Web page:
Magellan Movie Review
Written by Ren Zelen
Released by Arrowstorm Entertainment
Directed by Rob York
Written by Scott Baird and Rob York
2017, 103 minutes, Not yet rated
SciFi London premiere on 1st May 2017
Brandon Ray Olive as Commander Roger Nelson
K. Danor Gerald as Becker
Whitney Palmer as Abigail Nelson
Magellan, directed by Rob York and co-written with Scott Baird, is described by Arrowstorm Entertainment as their the first ‘cerebral’ science fiction film, after a series of sci-fi action movies (Survivor, Osombie and Zombie Hunter).
The story follows seasoned astronaut Roger Nelson (Brandon Ray Olive) who is charged by NASA to pilot a mission aboard the Magellan spacecraft to investigate a trio of mysterious signals from different locations within our solar system – one each from the moons of Saturn and Neptune and one from a dwarf planet.
The mission is estimated to take ten years to successfully complete. This extended length of time on a solo flight will test Nelson’s skills and his personality, and put a strain on his relationship with Abigail (Whitney Palmer) the NASA scientist wife he must leave behind.
Being a NASA scientist herself, Abigail understands the importance of his task, but the stress mounts as she is left behind on Earth, enduring long periods of no communication and having to deal with the internal politics of NASA and the press and public interest in her husband’s possible ‘First Contact’.
To complicate matters, the Chinese have also launched a mission to retrieve the sources of the signals, which pits Nelson in a race as to who can get there first.
Having to spend time in suspended-animation, Nelson becomes aware of subtle changes that have taken place on Earth during his extended periods of sleep, but the entirety of which his contacts in NASA are clearly unwilling to reveal to him. Information about Abigail and the changing political attitudes towards the mission is released to him piecemeal.
Nelson is an efficient and conscientious worker, so, trying to avoid distractions, he concentrates on the matter in hand. However, when he begins to retrieve the extraordinary objects that are the sources of the signals, he finds himself being slowly seduced, and his perspective regarding his orders begins to shift.
Making realistic movies set in space on a small budget is always a major challenge, but Magellan manages to deliver a credible portrayal of this mission using few locations and within virtually two small spaces on Nelson’s craft.
Much of the credit of keeping the audience’s attention must go to what is, for much of the film, virtually a solo performance by Brandon Ray Olive as Nelson, (possibly best noted for appearances in in TV shows such as CSI: NY and NCIS). His performance carries the movie. Initially he is a dedicated NASA astronaut who, because of his lengthy isolation from Earth, begins to re-evaluate the relationships that he leaves behind on Earth, and experience subtle changes in his own attitude due to the life-changing discovery that he has made.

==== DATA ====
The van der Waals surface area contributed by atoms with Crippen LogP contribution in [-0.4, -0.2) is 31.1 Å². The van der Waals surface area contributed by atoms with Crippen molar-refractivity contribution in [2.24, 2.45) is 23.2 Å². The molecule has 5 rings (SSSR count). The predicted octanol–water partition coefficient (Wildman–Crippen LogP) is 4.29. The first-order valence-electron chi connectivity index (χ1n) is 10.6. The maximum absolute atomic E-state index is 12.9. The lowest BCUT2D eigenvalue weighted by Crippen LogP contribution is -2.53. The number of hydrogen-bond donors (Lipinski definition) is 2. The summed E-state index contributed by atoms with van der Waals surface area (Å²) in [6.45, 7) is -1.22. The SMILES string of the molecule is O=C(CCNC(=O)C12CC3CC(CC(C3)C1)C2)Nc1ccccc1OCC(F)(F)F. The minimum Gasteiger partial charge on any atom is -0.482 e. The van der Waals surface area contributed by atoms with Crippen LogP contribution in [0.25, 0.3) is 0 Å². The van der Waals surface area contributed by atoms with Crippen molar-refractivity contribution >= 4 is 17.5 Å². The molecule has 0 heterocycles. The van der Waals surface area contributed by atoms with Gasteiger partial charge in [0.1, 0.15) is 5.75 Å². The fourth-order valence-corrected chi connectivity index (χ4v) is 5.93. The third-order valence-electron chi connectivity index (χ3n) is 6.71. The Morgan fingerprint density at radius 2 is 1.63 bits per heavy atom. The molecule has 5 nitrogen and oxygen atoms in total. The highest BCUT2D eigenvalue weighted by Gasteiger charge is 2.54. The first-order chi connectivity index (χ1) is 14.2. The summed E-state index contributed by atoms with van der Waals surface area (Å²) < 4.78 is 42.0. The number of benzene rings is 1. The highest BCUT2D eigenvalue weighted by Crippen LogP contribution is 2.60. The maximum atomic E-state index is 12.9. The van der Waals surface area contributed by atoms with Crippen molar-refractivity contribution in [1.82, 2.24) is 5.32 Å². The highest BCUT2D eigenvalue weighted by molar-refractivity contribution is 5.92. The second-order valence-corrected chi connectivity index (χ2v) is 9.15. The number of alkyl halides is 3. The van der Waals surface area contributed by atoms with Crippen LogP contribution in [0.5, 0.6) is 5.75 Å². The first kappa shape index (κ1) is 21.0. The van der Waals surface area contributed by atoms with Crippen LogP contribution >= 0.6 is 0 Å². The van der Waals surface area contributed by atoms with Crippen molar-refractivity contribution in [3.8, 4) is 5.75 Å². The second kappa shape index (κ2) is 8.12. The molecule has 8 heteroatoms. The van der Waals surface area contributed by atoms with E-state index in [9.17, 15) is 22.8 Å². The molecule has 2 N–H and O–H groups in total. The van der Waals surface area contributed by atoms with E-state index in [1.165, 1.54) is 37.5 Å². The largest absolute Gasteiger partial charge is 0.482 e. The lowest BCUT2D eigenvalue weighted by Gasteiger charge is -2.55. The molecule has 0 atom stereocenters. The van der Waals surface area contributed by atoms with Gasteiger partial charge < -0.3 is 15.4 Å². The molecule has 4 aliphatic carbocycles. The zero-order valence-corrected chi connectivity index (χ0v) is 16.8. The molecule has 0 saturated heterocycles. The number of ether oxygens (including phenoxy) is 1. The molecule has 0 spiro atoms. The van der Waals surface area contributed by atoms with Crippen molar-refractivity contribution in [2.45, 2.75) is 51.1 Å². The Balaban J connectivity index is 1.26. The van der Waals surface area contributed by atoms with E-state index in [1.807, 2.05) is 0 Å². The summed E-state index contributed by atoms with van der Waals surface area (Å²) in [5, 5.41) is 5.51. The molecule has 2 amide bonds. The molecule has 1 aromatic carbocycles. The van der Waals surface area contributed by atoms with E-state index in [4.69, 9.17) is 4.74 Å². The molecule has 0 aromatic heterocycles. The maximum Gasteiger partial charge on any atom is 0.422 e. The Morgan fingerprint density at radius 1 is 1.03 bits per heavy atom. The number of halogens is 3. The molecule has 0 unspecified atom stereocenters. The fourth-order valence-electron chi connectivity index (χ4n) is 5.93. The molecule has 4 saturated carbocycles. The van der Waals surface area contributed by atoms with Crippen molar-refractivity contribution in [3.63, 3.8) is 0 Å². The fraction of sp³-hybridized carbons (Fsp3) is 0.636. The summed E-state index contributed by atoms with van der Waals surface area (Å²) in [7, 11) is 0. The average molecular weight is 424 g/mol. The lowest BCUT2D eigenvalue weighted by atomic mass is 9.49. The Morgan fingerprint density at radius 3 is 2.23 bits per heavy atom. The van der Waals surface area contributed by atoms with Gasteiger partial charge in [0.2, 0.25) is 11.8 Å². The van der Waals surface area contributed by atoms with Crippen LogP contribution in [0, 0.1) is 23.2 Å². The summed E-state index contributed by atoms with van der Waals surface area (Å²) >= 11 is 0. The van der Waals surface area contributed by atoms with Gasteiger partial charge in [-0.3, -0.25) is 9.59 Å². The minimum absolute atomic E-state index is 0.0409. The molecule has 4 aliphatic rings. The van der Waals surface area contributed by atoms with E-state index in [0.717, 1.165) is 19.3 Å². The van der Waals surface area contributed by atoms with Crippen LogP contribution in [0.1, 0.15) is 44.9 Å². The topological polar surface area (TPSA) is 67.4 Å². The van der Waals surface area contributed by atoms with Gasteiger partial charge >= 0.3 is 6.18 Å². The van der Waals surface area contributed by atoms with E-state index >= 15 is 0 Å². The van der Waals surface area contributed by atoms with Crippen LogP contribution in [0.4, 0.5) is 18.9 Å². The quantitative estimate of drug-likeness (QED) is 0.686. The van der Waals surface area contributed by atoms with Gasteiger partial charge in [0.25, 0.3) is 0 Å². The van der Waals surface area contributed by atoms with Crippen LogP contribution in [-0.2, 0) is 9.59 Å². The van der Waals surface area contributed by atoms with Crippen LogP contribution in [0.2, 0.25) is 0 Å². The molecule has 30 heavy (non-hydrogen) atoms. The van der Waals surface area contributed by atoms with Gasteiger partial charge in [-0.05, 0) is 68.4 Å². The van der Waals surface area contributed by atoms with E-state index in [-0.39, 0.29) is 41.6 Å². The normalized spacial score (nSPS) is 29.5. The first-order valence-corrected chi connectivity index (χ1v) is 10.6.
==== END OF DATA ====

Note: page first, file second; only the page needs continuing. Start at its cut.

Arrowstorm describe their ambitions in making the film:
“Inspired by the works of people like Carl Sagan and Arthur C. Clark, we wanted to create a "hard" science fiction film about space exploration, based on real science and theoretical situations. Every aspect of the story had to be carefully researched. We even brought in a former member of NASA’s Jet Propulsion Laboratory to advise us on astronautics and planetary science…We've also partnered with VFX guru Cecil B. (Guardians of the Galaxy) and film composer Nathaniel Drew (a student of Hans Zimmer).”
Magellan does deliver an engrossing high-concept science fiction story with an engaging central performance. My only reservations were regarding certain loose ends which were left unsatisfyingly hanging. The viewer is left as mystified as Nelson regarding the apparently ominous messages from Earth which he receives as his mission unfolds. We are never told what the problems are or what really has been going on with wife Abigail.
Furthermore, for me at least, the denouement presents rather an anti-climax, which does not answer any of the questions regarding the ‘First Contact’ that were intriguing me, but rather seems to imply a sequel.
Nevertheless, it’s an absorbing enough ride, which touches on artificial intelligence, quantum entanglement, Fermi's paradox and mysterious signals from space. The taglines for the film assert: ‘What he discovers will change our understanding of science and our place in the universe. If they asked you, would you go?’
Well, maybe I would – at least as far as the Cineplex.
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